Though there are many faster lenses than 2.8 aperture, it’s still wide enough to give you a shallow depth of field making it suitable for low light photography.
Since you need to brighten your exposure, by all means, a slightly slower shutter speed and a higher ISO perfectly blend with a 2.8 aperture to give you a perfect shoot.
Long Exposure low light photography Settings with Canon Camera
When you find yourself shooting in a low-light situation, it’s not the time to pack and leave. Rather it’s a time to prove your low light photography skills.
You can a new approach to your Canon camera settings and capture sharp images no matter how dark the scene is. Here are some of the best canon camera settings for low-light photography.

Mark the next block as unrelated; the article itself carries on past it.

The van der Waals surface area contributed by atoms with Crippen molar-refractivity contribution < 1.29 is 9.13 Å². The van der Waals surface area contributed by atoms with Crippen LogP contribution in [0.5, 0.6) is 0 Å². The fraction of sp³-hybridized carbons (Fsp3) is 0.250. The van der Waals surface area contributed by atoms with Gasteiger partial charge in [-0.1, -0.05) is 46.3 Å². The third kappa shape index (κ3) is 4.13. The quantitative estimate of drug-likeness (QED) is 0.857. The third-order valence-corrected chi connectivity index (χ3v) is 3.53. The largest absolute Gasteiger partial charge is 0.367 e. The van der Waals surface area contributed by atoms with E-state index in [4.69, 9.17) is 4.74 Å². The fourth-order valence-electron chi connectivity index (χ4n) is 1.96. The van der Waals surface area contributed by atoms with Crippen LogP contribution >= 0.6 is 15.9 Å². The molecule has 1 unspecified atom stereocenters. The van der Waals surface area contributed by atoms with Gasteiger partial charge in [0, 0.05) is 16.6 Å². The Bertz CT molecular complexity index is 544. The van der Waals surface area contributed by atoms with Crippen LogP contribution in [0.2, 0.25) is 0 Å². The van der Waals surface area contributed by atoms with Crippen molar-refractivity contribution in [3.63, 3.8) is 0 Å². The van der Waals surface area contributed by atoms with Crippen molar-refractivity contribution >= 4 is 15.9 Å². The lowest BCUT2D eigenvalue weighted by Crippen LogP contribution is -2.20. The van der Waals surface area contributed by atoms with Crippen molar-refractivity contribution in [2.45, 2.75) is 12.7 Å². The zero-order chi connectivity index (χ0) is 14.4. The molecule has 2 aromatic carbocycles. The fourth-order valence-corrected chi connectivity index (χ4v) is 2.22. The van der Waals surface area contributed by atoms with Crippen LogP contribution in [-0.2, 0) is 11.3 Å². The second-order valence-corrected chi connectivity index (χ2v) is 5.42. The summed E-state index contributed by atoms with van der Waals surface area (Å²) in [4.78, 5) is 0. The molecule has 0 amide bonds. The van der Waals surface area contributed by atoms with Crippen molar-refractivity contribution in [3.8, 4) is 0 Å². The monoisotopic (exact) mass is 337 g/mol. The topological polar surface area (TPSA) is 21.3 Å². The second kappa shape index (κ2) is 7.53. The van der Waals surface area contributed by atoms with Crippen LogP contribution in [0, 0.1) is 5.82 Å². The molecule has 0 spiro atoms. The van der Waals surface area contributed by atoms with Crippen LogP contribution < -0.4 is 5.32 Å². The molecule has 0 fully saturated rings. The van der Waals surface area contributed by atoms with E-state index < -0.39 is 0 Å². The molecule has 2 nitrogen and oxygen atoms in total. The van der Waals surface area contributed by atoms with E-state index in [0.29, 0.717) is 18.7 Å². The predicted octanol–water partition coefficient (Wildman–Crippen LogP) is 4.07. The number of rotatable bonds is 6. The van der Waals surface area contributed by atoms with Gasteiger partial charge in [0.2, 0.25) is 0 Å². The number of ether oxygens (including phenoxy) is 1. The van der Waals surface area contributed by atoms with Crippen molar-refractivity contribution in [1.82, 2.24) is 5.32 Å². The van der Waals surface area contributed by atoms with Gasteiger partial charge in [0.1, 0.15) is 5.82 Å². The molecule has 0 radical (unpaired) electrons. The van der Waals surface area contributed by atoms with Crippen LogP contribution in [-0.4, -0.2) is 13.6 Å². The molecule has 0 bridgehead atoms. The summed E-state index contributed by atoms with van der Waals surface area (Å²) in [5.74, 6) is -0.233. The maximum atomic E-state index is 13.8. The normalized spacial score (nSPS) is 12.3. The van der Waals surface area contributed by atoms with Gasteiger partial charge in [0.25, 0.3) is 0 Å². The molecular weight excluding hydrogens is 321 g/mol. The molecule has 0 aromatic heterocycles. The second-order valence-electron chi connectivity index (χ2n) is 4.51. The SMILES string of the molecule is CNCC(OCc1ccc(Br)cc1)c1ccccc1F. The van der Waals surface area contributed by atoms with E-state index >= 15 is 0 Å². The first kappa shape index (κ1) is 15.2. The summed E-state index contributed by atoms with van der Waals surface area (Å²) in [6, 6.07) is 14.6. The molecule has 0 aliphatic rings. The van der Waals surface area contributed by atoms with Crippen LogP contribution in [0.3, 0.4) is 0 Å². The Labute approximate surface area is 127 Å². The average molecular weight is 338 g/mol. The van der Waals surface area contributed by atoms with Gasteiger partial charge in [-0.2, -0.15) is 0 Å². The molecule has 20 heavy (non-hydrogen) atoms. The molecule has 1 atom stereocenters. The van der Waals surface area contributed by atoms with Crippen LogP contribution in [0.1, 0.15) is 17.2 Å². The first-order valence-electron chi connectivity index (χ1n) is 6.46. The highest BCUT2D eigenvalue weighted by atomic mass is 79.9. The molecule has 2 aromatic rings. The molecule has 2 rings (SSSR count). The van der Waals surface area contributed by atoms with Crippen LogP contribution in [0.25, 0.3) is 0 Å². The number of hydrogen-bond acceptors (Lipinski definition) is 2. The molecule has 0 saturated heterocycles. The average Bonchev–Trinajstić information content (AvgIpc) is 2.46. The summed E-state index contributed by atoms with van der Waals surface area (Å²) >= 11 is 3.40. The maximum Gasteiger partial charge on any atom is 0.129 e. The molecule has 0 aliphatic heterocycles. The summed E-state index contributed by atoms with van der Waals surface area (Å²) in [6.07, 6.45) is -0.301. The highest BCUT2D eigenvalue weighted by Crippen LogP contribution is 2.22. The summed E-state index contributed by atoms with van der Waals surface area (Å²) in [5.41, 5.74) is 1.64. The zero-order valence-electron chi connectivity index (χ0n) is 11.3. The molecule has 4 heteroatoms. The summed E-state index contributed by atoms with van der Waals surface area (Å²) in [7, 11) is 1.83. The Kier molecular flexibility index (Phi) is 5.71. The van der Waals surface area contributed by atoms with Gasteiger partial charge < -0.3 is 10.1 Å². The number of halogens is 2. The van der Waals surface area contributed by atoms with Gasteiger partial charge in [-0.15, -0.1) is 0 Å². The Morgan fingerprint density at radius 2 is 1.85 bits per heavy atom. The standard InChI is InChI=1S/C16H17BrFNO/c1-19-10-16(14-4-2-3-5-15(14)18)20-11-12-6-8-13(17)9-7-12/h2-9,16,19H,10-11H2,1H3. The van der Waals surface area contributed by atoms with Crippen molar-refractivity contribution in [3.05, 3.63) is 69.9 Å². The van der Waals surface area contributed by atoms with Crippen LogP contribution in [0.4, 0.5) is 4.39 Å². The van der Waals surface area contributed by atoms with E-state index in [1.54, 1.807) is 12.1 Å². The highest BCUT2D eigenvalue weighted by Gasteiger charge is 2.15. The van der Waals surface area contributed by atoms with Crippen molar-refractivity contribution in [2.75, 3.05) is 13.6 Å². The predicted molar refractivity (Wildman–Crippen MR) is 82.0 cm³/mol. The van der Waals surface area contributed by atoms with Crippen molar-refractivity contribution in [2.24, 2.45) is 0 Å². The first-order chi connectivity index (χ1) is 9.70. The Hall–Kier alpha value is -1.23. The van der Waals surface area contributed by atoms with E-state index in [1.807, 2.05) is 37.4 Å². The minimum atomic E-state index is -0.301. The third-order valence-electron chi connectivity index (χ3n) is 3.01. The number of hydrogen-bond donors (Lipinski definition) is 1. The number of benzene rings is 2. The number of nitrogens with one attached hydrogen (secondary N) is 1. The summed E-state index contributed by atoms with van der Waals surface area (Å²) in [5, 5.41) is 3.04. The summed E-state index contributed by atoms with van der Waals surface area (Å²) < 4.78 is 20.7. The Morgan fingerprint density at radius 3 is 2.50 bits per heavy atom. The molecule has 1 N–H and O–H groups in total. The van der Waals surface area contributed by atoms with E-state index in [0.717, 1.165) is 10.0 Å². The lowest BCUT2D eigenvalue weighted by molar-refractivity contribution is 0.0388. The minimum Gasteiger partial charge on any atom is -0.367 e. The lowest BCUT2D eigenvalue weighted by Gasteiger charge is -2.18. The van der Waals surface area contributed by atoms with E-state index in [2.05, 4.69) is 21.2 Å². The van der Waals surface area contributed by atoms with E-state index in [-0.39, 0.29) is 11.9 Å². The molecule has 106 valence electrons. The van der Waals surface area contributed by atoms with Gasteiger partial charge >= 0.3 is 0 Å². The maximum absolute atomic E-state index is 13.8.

- Mode: Manual
- ISO: 1200 – 1800
- Shutter Speed: 1’’ – 1/60
- Aperture: F/2.8 and above
- White Balance: AWB
- Focus: Manual Focus (MF)
- Image Type: RAW
- Drive Mode: Single Shot
- Tripod: Yes
What is the Best Camera for Low-Light Photography?
A good low-light camera enables you to capture high-quality images even in the darkest of scenes. Some cameras are better than others due to different features such as pixel count, sensor size, and design in different types of cameras.
You might find yourself compromising on some things such as video capabilities and shutter speed but when shooting under low light conditions, you won’t even require faster shutter speeds.
Whether you are looking for one of the best DSLRs, compact cameras, or mirrorless cameras, you will certainly find a camera under these categories that are fit for low-light shooting.